Kill the Compulsive Phone-Grab: Regaining Control & Clarity

4 04 2014

Image

Just read this article by Greg McKeown, a business writer, consultant and researcher specialising in leadership, strategy and social behaviour. Greg is the author of the newly published book Essentialism: The Disciplined Pursuit of Less, available here on Amazon: http://goo.gl/JKLel9.

As a busy and connected “Gen Y” professional, I am one of the worst when it comes to following the urge to check that smartphone every time it buzzes or beeps. A new email? What if it’s important??

While I don’t think realistically I will ever be one to keep a journal every day, this article put some things in perspective for me. It’s a good reminder of the importance of setting your own priorities and your own pace. In a world overflowing with (mostly trivial) information, demands and things to do, too often we try to attendtoeverythingatonce, and we end up getting nothing done well.

ImageA habit I am developing slowly is to spend 20 minutes every morning in my favourite café, take out a notebook and plan what I want to get done for the day. Amazing how when you set the framework of your day before you enter the office, it is that much easier to stick to the plan and avoid reacting to everything that comes across your desk (or screen). As someone once said, “Failing to plan is planning to fail.” Step back, give yourself the time to think. The more PROactive and less REactive we are, the more we are in control of our days and lives. And that, I find, is one of the single largest factors in personal satisfaction and happiness.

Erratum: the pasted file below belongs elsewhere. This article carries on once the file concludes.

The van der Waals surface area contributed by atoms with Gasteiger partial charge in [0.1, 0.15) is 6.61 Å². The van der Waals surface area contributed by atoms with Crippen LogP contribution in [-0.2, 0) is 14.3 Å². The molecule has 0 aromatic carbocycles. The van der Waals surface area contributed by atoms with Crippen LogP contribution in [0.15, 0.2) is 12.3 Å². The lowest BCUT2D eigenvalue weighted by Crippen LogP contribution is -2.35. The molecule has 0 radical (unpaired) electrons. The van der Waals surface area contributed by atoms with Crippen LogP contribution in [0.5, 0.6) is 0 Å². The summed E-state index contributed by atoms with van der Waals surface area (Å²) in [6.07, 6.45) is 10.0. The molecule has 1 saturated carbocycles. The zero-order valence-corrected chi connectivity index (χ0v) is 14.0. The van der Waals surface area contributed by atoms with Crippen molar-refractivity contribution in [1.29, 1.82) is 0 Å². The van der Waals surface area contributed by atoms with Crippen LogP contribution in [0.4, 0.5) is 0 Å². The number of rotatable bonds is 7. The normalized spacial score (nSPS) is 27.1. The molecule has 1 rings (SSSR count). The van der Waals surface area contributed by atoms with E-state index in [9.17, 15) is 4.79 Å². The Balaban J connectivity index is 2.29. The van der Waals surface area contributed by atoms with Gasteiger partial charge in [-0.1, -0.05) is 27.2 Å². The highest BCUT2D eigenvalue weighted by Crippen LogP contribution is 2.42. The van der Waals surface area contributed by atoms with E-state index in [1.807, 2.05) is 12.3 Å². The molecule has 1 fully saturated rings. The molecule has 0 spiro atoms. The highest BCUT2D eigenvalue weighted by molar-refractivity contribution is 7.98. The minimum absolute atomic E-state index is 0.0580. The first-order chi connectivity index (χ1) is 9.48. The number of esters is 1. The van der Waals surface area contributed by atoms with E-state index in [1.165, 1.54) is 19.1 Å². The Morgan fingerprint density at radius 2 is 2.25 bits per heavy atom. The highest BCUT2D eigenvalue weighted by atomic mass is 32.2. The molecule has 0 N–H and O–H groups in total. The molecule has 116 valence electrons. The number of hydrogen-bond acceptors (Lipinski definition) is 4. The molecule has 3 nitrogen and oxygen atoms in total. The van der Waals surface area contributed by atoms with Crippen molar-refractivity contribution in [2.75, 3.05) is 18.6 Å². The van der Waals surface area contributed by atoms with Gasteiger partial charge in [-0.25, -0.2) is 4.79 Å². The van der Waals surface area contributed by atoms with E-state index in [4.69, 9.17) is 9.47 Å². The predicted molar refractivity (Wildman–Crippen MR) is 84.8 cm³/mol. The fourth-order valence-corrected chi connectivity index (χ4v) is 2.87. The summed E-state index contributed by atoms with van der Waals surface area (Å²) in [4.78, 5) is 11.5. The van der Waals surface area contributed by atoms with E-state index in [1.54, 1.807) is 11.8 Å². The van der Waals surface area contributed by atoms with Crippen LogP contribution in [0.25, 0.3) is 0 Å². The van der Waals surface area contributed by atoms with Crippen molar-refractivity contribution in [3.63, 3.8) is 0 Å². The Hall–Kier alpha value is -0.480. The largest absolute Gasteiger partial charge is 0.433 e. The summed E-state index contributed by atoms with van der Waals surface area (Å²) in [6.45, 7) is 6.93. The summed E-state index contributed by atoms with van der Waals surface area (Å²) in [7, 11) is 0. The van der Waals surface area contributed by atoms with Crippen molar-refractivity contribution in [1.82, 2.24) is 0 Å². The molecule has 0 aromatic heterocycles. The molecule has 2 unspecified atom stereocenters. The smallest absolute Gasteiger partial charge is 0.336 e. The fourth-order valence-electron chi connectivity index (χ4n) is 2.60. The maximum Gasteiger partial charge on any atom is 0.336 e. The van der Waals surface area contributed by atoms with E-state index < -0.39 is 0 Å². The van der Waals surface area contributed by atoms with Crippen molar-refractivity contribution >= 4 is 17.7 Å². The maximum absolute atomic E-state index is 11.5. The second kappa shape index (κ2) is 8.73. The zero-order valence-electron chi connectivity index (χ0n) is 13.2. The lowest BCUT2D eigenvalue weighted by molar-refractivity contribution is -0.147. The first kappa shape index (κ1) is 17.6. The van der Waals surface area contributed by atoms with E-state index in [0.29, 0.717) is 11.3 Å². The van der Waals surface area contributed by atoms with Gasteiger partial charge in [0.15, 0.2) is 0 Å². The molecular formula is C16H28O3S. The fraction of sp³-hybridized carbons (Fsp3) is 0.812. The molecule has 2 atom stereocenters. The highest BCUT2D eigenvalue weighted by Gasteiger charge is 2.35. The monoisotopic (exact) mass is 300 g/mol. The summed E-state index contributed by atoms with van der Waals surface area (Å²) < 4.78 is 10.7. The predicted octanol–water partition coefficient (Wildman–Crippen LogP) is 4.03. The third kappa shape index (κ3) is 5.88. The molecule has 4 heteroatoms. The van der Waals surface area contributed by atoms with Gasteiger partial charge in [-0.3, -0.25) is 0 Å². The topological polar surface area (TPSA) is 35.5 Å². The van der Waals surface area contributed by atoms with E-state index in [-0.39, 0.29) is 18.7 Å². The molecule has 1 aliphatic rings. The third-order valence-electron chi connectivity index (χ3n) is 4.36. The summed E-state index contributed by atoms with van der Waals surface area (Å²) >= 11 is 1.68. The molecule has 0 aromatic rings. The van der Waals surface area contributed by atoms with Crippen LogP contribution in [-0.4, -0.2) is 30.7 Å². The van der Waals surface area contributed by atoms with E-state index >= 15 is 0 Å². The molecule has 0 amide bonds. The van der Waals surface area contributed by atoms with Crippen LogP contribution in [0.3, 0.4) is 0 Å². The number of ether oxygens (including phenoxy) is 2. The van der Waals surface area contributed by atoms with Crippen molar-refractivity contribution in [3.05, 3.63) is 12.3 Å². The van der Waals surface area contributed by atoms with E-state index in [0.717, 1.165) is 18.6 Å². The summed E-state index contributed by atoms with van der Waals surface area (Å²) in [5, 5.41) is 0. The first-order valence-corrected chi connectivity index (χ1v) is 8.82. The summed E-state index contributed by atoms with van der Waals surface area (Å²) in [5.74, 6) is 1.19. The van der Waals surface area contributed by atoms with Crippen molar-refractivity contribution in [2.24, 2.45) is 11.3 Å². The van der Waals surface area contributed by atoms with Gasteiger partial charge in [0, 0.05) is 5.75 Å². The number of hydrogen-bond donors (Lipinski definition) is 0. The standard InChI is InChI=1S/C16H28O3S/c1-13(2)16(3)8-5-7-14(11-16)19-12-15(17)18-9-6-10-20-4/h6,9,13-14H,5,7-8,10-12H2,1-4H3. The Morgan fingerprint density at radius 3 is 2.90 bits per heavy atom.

Enjoy the article.

Quinton

Image

One Thing Productive People Do Before Reaching for their Phones

Greg McKeown

In a recent study reported in TIME magazine, people check their phone on average 110 times a day. Some people checked it as much as 900 times a day; that’s once every minute of every waking hour of the day. Given those extremes, I don’t believe it makes me a Luddite to suggest it may be more productive – and certainly more Essentialist – to reach for a pocket notebook or journal before your phone. Here are a few reasons why:

  1. Checking your phone forces you to be reactive than pro-active; it creates pressure to respond to texts and emails when other people want you to, rather than when it’s convenient for you. Writing in your notebook puts you back in control of your communication; it gives you the chance to craft your reply instead of shooting it off reactively, and respond on your schedule, not someone else’s.
  2. Checking your phone fills you with that frenetic, compulsive feeling that you might be missing out. Writing in your notebook has a calming influence.
  3. Checking your phone tricks you with the trivial; it fools you into thinking that news and updates from the virtual world are more important than what’s right in from of you in the actual world right now. Writing in your notebook reminds you of what’s important right now.
  4. Checking your phone fills every spare moment with noise. Writing in your notebook provides you time to think and reflect.